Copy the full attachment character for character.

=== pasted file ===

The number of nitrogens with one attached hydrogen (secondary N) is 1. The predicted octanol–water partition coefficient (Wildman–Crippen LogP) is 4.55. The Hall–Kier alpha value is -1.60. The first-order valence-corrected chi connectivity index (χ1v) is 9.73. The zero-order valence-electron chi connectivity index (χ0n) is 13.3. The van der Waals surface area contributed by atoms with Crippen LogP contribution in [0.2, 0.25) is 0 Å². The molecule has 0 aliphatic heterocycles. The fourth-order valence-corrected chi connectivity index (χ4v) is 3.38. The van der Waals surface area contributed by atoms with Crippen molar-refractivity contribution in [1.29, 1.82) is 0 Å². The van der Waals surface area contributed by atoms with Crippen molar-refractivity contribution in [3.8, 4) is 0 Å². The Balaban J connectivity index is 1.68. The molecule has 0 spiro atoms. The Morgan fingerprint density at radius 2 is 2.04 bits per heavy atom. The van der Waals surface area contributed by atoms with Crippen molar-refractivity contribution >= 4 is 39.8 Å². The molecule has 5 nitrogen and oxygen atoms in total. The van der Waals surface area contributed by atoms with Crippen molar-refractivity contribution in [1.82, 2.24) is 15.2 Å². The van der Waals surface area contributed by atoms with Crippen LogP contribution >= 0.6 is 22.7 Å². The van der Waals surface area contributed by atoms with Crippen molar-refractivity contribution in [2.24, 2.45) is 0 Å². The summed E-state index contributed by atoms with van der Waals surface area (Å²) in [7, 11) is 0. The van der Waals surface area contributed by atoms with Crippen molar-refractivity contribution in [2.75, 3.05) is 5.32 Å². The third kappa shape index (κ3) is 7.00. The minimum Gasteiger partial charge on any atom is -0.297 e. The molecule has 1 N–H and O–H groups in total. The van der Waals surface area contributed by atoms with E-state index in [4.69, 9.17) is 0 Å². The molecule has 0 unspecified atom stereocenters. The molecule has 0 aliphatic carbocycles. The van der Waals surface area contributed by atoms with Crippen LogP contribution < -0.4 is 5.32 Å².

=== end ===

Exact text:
The number of nitrogens with one attached hydrogen (secondary N) is 1. The predicted octanol–water partition coefficient (Wildman–Crippen LogP) is 4.55. The Hall–Kier alpha value is -1.60. The first-order valence-corrected chi connectivity index (χ1v) is 9.73. The zero-order valence-electron chi connectivity index (χ0n) is 13.3. The van der Waals surface area contributed by atoms with Crippen LogP contribution in [0.2, 0.25) is 0 Å². The molecule has 0 aliphatic heterocycles. The fourth-order valence-corrected chi connectivity index (χ4v) is 3.38. The van der Waals surface area contributed by atoms with Crippen molar-refractivity contribution in [1.29, 1.82) is 0 Å². The van der Waals surface area contributed by atoms with Crippen molar-refractivity contribution in [3.8, 4) is 0 Å². The Balaban J connectivity index is 1.68. The molecule has 0 spiro atoms. The Morgan fingerprint density at radius 2 is 2.04 bits per heavy atom. The van der Waals surface area contributed by atoms with Crippen molar-refractivity contribution >= 4 is 39.8 Å². The molecule has 5 nitrogen and oxygen atoms in total. The van der Waals surface area contributed by atoms with Crippen molar-refractivity contribution in [1.82, 2.24) is 15.2 Å². The van der Waals surface area contributed by atoms with Crippen LogP contribution >= 0.6 is 22.7 Å². The van der Waals surface area contributed by atoms with Crippen molar-refractivity contribution in [2.24, 2.45) is 0 Å². The summed E-state index contributed by atoms with van der Waals surface area (Å²) in [7, 11) is 0. The van der Waals surface area contributed by atoms with Crippen molar-refractivity contribution in [2.75, 3.05) is 5.32 Å². The third kappa shape index (κ3) is 7.00. The minimum Gasteiger partial charge on any atom is -0.297 e. The molecule has 1 N–H and O–H groups in total. The van der Waals surface area contributed by atoms with E-state index in [4.69, 9.17) is 0 Å². The molecule has 0 unspecified atom stereocenters. The molecule has 0 aliphatic carbocycles. The van der Waals surface area contributed by atoms with Crippen LogP contribution < -0.4 is 5.32 Å².